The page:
Other historical connections between Morocco and Tarifa can be traced back to several periods in the timeline between the 10th century and late 13th century. Tarifa’s Caliph Fort was built by the order of Aberraman III in 960, the Almoravids began the conquest of Al – Andalus in 1085; 1147 was when the the Almohads arrived, and until 1231-1292 the Merinids ruled Tarifa until it was taken from the muslim by Sancho IV of Castile.
Tarifa also has similarities to the to the coastal towns of Tangier and Essaouira. The weather conditions of Tarifa are similar to the port city of Essaouira well known for attracting kite surfers and wind surfers. The historic medina of Essaouira also resembles that of the old town in Tarifa. Hotels, restaurants and buildings in Tarifa are built inside or near the old town’s ancient walls that offer a glimpse into the Moorish past.
Bakeries Serving Moroccan Pastries
There are 2 pastry shops in Tarifa with Arabic influences. Tarifena, the bakery closest to Puerta de Jerez (Ntra. Sra. de la Luz, 21 ) and Pasteleria Bernal serve up some of the best Arabic sweets in Andalucia. The common ingredients in all these pastries are almonds and a touch of orange de fleur. Try the kaab al ghazal or gazelle horn; it is shaped like a half moon and filled with almond paste. You can also find the pastela at Bernal ( Calle Sancho IV el Bravo, 3). The Pastela, a contrast between sweet and savory, is found all over Morocco and especially famous in the city of Fes; it is filled with meat, onion, almonds, and cinnamon.
Mercado Publico de Tarifa
Another architecturally relevant building to visit is the Mercado Public de Tarifa. Upon entering you will be struck by how the architecture holds Moroccan Arabic touches. Vaulted arches, an open air riad like rooftop, and geometric pattern ceramic tilework are to be found. The lively morning market sells the local catch of the day, produce from the surrounding farms. There is also an indoor sitting area where you can order a coffee; buy a combination of meats, cheeses, and bread from the surrounding vendor chuchuteries and have yourself an on-the-spot picnic. Calle Colón, 5. Open 9 am to 3pm, every day except Sundays.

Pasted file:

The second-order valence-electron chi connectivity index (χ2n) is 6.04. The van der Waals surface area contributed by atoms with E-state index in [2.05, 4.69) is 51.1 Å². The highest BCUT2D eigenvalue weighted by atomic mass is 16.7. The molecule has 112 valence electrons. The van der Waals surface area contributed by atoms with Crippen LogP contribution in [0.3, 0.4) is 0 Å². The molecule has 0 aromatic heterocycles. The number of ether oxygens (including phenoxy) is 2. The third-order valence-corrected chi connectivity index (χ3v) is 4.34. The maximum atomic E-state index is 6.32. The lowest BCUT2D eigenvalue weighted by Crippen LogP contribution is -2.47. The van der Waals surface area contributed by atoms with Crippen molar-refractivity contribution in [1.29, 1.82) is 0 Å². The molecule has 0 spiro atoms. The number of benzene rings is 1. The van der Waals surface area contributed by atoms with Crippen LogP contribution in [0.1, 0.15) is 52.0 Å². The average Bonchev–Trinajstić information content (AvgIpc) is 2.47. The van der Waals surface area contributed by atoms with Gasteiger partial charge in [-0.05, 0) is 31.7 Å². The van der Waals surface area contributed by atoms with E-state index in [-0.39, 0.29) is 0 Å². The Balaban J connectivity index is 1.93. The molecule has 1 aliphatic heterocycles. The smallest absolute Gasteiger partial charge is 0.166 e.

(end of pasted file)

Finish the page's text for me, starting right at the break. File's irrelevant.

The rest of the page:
Boutiques, Tarifa meets Morocco
Tarifa attracts an international mix of designers, artists, entrepreneurs and writers from around the world. There is a wide range of boutiques selling African and Moroccan inspired textiles, bags and accessories. Some of the boutiques change seasonally, but the main shopping streets are on Calle Ntra. Sra. de la Luz; Calle San Francisco, 8 and the plaza around Calle Sancho IV el Bravo. One new shop not to miss is Ocra: you’ll find 100% soft cotton kaftan like dresses, wide legged trousers and loose yet tailored tops. Ocra is a store that hits the mark on a mix of modest and contemporary fashion. They also sells a great collection of soft leather hand bags and travel luggage. Calle Ntra. Sra. de la Luz